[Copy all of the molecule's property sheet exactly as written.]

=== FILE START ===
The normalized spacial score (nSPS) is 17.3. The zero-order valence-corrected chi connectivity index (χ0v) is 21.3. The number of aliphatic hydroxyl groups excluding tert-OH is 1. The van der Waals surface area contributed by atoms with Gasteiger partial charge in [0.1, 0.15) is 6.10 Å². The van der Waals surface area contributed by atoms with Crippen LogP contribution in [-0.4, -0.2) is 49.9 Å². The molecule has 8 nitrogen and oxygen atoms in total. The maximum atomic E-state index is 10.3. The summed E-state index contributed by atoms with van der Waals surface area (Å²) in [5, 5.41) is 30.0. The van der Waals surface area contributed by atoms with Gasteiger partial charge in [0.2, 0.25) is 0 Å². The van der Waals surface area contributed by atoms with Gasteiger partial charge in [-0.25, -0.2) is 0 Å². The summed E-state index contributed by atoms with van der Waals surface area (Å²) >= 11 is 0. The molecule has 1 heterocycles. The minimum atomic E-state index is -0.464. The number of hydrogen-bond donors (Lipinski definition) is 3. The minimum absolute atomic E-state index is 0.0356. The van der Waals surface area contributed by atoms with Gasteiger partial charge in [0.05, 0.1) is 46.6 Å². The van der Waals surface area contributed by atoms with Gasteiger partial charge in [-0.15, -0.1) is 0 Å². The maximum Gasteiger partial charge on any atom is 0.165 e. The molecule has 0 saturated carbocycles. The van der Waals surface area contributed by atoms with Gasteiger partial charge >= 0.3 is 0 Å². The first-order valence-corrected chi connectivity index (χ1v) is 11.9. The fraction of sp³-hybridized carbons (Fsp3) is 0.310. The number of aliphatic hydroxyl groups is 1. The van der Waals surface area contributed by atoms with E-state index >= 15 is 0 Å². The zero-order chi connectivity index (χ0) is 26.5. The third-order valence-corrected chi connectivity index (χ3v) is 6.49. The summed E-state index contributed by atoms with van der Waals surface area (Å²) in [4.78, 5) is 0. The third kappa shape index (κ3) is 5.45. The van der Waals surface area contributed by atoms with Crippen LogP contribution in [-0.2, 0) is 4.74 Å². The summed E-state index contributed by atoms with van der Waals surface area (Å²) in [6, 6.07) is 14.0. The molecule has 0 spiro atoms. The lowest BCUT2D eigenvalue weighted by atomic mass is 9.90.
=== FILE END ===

The normalized spacial score (nSPS) is 17.3. The zero-order valence-corrected chi connectivity index (χ0v) is 21.3. The number of aliphatic hydroxyl groups excluding tert-OH is 1. The van der Waals surface area contributed by atoms with Gasteiger partial charge in [0.1, 0.15) is 6.10 Å². The van der Waals surface area contributed by atoms with Crippen LogP contribution in [-0.4, -0.2) is 49.9 Å². The molecule has 8 nitrogen and oxygen atoms in total. The maximum atomic E-state index is 10.3. The summed E-state index contributed by atoms with van der Waals surface area (Å²) in [5, 5.41) is 30.0. The van der Waals surface area contributed by atoms with Gasteiger partial charge in [0.2, 0.25) is 0 Å². The van der Waals surface area contributed by atoms with Gasteiger partial charge in [-0.25, -0.2) is 0 Å². The summed E-state index contributed by atoms with van der Waals surface area (Å²) >= 11 is 0. The molecule has 1 heterocycles. The minimum atomic E-state index is -0.464. The number of hydrogen-bond donors (Lipinski definition) is 3. The minimum absolute atomic E-state index is 0.0356. The van der Waals surface area contributed by atoms with Gasteiger partial charge in [0.05, 0.1) is 46.6 Å². The van der Waals surface area contributed by atoms with Gasteiger partial charge in [-0.15, -0.1) is 0 Å². The maximum Gasteiger partial charge on any atom is 0.165 e. The molecule has 0 saturated carbocycles. The van der Waals surface area contributed by atoms with Gasteiger partial charge >= 0.3 is 0 Å². The first-order valence-corrected chi connectivity index (χ1v) is 11.9. The fraction of sp³-hybridized carbons (Fsp3) is 0.310. The number of aliphatic hydroxyl groups is 1. The van der Waals surface area contributed by atoms with E-state index >= 15 is 0 Å². The zero-order chi connectivity index (χ0) is 26.5. The third-order valence-corrected chi connectivity index (χ3v) is 6.49. The summed E-state index contributed by atoms with van der Waals surface area (Å²) in [4.78, 5) is 0. The third kappa shape index (κ3) is 5.45. The van der Waals surface area contributed by atoms with Crippen LogP contribution in [-0.2, 0) is 4.74 Å². The summed E-state index contributed by atoms with van der Waals surface area (Å²) in [6, 6.07) is 14.0. The molecule has 0 spiro atoms. The lowest BCUT2D eigenvalue weighted by atomic mass is 9.90.